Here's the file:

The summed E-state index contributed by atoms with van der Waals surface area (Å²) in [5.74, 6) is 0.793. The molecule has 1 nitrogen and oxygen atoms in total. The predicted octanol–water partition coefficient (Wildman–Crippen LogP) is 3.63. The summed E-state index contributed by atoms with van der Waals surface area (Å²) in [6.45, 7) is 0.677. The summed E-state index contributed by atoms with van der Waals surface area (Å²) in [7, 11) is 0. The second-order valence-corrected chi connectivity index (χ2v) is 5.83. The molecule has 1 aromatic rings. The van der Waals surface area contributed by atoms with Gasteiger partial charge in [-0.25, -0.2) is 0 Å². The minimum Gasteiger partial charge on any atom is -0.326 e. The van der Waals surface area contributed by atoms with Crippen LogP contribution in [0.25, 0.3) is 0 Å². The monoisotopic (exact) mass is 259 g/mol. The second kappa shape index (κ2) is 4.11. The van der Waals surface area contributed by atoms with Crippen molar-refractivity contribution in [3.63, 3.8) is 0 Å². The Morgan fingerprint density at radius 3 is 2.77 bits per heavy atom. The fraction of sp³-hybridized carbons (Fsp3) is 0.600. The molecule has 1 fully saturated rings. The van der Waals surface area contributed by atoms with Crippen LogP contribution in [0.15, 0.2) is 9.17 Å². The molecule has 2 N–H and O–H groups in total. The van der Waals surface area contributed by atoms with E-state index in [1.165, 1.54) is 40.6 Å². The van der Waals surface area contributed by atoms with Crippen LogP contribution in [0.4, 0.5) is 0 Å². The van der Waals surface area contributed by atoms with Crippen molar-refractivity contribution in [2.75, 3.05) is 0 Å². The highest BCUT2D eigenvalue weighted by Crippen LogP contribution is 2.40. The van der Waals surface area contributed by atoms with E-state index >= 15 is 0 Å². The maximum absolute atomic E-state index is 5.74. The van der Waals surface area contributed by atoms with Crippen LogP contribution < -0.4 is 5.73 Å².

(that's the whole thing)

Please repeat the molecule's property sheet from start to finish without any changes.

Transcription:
The summed E-state index contributed by atoms with van der Waals surface area (Å²) in [5.74, 6) is 0.793. The molecule has 1 nitrogen and oxygen atoms in total. The predicted octanol–water partition coefficient (Wildman–Crippen LogP) is 3.63. The summed E-state index contributed by atoms with van der Waals surface area (Å²) in [6.45, 7) is 0.677. The summed E-state index contributed by atoms with van der Waals surface area (Å²) in [7, 11) is 0. The second-order valence-corrected chi connectivity index (χ2v) is 5.83. The molecule has 1 aromatic rings. The van der Waals surface area contributed by atoms with Gasteiger partial charge in [-0.25, -0.2) is 0 Å². The minimum Gasteiger partial charge on any atom is -0.326 e. The van der Waals surface area contributed by atoms with Crippen LogP contribution in [0.25, 0.3) is 0 Å². The monoisotopic (exact) mass is 259 g/mol. The second kappa shape index (κ2) is 4.11. The van der Waals surface area contributed by atoms with Crippen molar-refractivity contribution in [3.63, 3.8) is 0 Å². The Morgan fingerprint density at radius 3 is 2.77 bits per heavy atom. The fraction of sp³-hybridized carbons (Fsp3) is 0.600. The molecule has 1 fully saturated rings. The van der Waals surface area contributed by atoms with Crippen LogP contribution in [0.15, 0.2) is 9.17 Å². The molecule has 2 N–H and O–H groups in total. The van der Waals surface area contributed by atoms with E-state index in [1.165, 1.54) is 40.6 Å². The van der Waals surface area contributed by atoms with Crippen LogP contribution in [0.4, 0.5) is 0 Å². The van der Waals surface area contributed by atoms with Crippen molar-refractivity contribution in [2.75, 3.05) is 0 Å². The highest BCUT2D eigenvalue weighted by Crippen LogP contribution is 2.40. The van der Waals surface area contributed by atoms with E-state index >= 15 is 0 Å². The maximum absolute atomic E-state index is 5.74. The van der Waals surface area contributed by atoms with Crippen LogP contribution < -0.4 is 5.73 Å².